Come on. Elvis didn't abscond with the Blues, and by most accounts he was neither a racist nor a rapist. Furthermore (as historians like Nick Tosches have exhaustively proven), Hillbilly music and race records were bedfellows since the dawn of the recording industry. From Jimmie Davis' recording of “She's a Hum Dum Dinger (From Dingersville)” to Wynonie Harris's “Bloodshot Eyes”, the annals of musical miscegenation in the South are mind-bendingly complex; suffice it to say that it didn't begin with Elvis. A particular burr in the saddle is the pervasive assumption that "Hound Dog," like other Elvis hits, was a cover and hence, a rip-off. There was no such thing as a "cover," in the modern sense, in 1955. At that time, in every facet of the music industry (black and white, rural and urban) the professions of "singer" and "songwriter" were distinct and equally reputable. Songs were rarely the creative property of their initial recording artist; ultimately, record-label owners haggled with music publishers to decide who should record what. “Hound Dog” was written by Jerry Lieber and Mike Stroller, (along with “Jailhouse Rock,” “Love Potion No. 9,” “Yakety Yak,” and “Is That All There Is?”). In the year of Thornton's release alone, half a dozen renditions were pressed on record, including a country-blues hybrid by Tommy Duncan, former lead vocals for Bob Wills and the Texas Playboys. (I bring this up because Tommy Duncan's voice shows up on the soundtrack of Hounddog, when a Bob Wills song is used to connote the staid musical tastes of white grownups.) In 1955, Bernie Lowe of Teen Records rewrote the lyrics to “Hound Dog” and arranged a rock-and-roll version for Freddie Bell and the Bellboys to record. The Bellboys' rendering is what Elvis "covered" on Milton Berle's TV show in 1956.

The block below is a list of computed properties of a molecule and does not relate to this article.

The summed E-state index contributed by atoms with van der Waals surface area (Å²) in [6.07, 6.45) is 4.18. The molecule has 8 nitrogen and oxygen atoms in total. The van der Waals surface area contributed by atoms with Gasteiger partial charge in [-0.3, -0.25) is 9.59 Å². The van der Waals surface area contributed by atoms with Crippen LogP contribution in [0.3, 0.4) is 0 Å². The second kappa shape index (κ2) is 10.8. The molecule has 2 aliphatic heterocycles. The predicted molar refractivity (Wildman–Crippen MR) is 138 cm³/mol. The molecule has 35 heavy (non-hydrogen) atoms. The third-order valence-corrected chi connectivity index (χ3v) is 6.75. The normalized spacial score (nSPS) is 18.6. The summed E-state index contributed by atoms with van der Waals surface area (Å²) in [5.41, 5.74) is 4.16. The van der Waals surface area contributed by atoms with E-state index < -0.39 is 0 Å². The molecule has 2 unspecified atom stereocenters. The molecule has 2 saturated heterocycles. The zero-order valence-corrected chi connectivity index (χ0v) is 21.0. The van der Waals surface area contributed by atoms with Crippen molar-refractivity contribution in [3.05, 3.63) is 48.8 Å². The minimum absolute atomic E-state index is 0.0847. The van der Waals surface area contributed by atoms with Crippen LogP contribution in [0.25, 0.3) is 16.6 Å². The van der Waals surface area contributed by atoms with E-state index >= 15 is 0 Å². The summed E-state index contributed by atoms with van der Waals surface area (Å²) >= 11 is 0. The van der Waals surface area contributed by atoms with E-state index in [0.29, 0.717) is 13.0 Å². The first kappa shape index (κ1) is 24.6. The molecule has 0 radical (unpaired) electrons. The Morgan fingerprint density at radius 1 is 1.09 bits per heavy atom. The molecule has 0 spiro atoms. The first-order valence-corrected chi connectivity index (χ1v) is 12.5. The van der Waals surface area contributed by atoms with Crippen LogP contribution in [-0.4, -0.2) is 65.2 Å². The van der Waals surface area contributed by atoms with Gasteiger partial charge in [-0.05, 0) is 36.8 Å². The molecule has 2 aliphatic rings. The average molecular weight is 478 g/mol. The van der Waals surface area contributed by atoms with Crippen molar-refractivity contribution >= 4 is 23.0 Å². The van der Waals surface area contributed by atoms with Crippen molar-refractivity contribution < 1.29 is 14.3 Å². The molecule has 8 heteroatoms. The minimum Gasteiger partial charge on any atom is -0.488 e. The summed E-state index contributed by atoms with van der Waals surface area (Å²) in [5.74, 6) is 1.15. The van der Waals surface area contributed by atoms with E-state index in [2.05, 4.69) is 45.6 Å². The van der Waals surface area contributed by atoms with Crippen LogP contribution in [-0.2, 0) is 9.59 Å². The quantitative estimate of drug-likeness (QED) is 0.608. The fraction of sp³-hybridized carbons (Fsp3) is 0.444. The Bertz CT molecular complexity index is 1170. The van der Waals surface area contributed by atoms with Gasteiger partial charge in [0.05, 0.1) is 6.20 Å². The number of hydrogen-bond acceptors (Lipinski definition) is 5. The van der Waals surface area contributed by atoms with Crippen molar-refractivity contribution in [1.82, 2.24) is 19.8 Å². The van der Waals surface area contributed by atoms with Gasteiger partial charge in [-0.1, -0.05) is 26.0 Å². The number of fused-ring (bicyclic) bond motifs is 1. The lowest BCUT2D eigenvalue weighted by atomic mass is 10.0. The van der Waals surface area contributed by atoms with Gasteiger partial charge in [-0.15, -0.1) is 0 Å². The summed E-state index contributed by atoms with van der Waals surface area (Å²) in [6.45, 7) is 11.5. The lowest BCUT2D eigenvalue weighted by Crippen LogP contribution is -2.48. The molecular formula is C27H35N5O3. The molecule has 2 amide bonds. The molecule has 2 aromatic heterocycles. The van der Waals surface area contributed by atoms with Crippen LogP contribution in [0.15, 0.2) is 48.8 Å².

Perhaps the original edit of Hounddog was rich in historical detail (this is, after all, the audience-friendly recut), but the remaining preponderance of Southern Gothic clichés make this highly unlikely. "Stop playin’ that devil music,” shouts Lewellen's on-the-sauce grandma, played by Piper Laurie. Robin Wright Penn, also one of the executive producers, plays Lewellen's aunt, who’s shacking up with the child's father. Her father, by the way, is an abusive widower who gets struck by lightning.
Enough frames are missing from the reedit to cause confusion. (Why is Fanning covered head to toe in snakes? She's asleep—surely this is a dream. No, wait, here comes somebody to pull her out of bed and dust her off. The incident is not mentioned again.) One hates to bring up continuity problems but in this case it seems the reediting is suspiciously bad, shuffled with a vengeance, as if to say, "look what you've done!" to the world who wouldn't let Hounddog breathe. Plenty of darkly meaningful flourishes remain, though, including a parallel edit of a dog killing a chicken while a man has canine-style intercourse with a woman.
This is Kampmeier's second foray into rape moviemaking. Her debut, Virgin (2003), was about a teenage girl who is drugged, date raped, impregnated, and led to believe the conception was immaculate. Kampmeier altered the formula slightly for Hounddog, nixing the pregnancy, setting the clock back and shaving a few years off the heroine’s age. The scene isn’t graphic, but it is gratuitous. Kampmeier tries to prop up this flimsy effort with no-nos galore—child rape, incest, the N word—and fails. All she has to offer is the novelty of a well-known actress in a compromising situation. “Hound Dog,” of course, is a song about crocodile tears. Surely even Dakota Fanning can see the irony in that.